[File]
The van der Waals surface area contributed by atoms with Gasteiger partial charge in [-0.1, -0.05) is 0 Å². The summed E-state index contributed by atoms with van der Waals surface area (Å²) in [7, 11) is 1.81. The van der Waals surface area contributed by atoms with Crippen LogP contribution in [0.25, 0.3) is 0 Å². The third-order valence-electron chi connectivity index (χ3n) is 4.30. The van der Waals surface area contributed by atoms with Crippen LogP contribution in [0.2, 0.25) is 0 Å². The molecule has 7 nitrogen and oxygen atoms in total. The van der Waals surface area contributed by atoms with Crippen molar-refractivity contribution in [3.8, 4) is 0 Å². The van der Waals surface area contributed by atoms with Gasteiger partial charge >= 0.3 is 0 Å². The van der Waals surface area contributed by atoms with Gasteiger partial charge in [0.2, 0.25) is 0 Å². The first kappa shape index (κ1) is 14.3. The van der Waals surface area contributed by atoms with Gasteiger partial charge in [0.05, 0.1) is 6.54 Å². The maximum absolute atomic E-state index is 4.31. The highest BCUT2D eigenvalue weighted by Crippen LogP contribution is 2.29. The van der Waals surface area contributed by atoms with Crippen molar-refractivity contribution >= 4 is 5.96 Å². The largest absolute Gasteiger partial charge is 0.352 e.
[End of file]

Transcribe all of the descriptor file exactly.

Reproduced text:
The van der Waals surface area contributed by atoms with Gasteiger partial charge in [-0.1, -0.05) is 0 Å². The summed E-state index contributed by atoms with van der Waals surface area (Å²) in [7, 11) is 1.81. The van der Waals surface area contributed by atoms with Crippen LogP contribution in [0.25, 0.3) is 0 Å². The third-order valence-electron chi connectivity index (χ3n) is 4.30. The van der Waals surface area contributed by atoms with Crippen LogP contribution in [0.2, 0.25) is 0 Å². The molecule has 7 nitrogen and oxygen atoms in total. The van der Waals surface area contributed by atoms with Crippen molar-refractivity contribution in [3.8, 4) is 0 Å². The van der Waals surface area contributed by atoms with Gasteiger partial charge >= 0.3 is 0 Å². The van der Waals surface area contributed by atoms with Gasteiger partial charge in [0.2, 0.25) is 0 Å². The first kappa shape index (κ1) is 14.3. The van der Waals surface area contributed by atoms with Gasteiger partial charge in [0.05, 0.1) is 6.54 Å². The maximum absolute atomic E-state index is 4.31. The highest BCUT2D eigenvalue weighted by Crippen LogP contribution is 2.29. The van der Waals surface area contributed by atoms with Crippen molar-refractivity contribution >= 4 is 5.96 Å². The largest absolute Gasteiger partial charge is 0.352 e.